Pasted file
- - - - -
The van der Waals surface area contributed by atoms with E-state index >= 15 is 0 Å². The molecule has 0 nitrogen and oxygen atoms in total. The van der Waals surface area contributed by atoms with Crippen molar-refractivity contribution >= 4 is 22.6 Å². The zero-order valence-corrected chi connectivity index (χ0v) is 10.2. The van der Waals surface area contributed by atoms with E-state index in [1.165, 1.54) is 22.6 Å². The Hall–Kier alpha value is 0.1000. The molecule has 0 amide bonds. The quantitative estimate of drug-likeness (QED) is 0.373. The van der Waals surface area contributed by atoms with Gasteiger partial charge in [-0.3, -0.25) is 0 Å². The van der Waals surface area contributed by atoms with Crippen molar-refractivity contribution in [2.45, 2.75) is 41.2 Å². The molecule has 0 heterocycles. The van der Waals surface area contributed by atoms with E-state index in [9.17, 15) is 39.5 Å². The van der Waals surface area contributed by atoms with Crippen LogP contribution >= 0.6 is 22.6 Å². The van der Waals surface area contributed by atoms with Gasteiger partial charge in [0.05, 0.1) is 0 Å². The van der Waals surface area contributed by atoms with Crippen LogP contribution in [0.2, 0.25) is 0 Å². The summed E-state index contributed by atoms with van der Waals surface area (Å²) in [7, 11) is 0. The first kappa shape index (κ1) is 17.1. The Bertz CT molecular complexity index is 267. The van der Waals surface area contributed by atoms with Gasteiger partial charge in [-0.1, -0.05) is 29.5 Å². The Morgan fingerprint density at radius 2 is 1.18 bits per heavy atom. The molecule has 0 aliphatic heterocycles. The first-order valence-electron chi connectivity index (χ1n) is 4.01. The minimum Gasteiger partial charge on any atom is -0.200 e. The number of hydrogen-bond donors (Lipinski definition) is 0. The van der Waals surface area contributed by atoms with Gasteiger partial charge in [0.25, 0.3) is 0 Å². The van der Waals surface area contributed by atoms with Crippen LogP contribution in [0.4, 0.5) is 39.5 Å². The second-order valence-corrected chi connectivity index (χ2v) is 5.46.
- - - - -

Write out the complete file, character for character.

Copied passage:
The van der Waals surface area contributed by atoms with E-state index >= 15 is 0 Å². The molecule has 0 nitrogen and oxygen atoms in total. The van der Waals surface area contributed by atoms with Crippen molar-refractivity contribution >= 4 is 22.6 Å². The zero-order valence-corrected chi connectivity index (χ0v) is 10.2. The van der Waals surface area contributed by atoms with E-state index in [1.165, 1.54) is 22.6 Å². The Hall–Kier alpha value is 0.1000. The molecule has 0 amide bonds. The quantitative estimate of drug-likeness (QED) is 0.373. The van der Waals surface area contributed by atoms with Gasteiger partial charge in [-0.3, -0.25) is 0 Å². The van der Waals surface area contributed by atoms with Crippen molar-refractivity contribution in [2.45, 2.75) is 41.2 Å². The molecule has 0 heterocycles. The van der Waals surface area contributed by atoms with E-state index in [9.17, 15) is 39.5 Å². The van der Waals surface area contributed by atoms with Crippen LogP contribution >= 0.6 is 22.6 Å². The van der Waals surface area contributed by atoms with Gasteiger partial charge in [0.05, 0.1) is 0 Å². The van der Waals surface area contributed by atoms with Crippen LogP contribution in [0.2, 0.25) is 0 Å². The summed E-state index contributed by atoms with van der Waals surface area (Å²) in [7, 11) is 0. The first kappa shape index (κ1) is 17.1. The Bertz CT molecular complexity index is 267. The van der Waals surface area contributed by atoms with Gasteiger partial charge in [-0.1, -0.05) is 29.5 Å². The Morgan fingerprint density at radius 2 is 1.18 bits per heavy atom. The molecule has 0 aliphatic heterocycles. The first-order valence-electron chi connectivity index (χ1n) is 4.01. The minimum Gasteiger partial charge on any atom is -0.200 e. The number of hydrogen-bond donors (Lipinski definition) is 0. The van der Waals surface area contributed by atoms with Gasteiger partial charge in [0.25, 0.3) is 0 Å². The van der Waals surface area contributed by atoms with Crippen LogP contribution in [0.4, 0.5) is 39.5 Å². The second-order valence-corrected chi connectivity index (χ2v) is 5.46.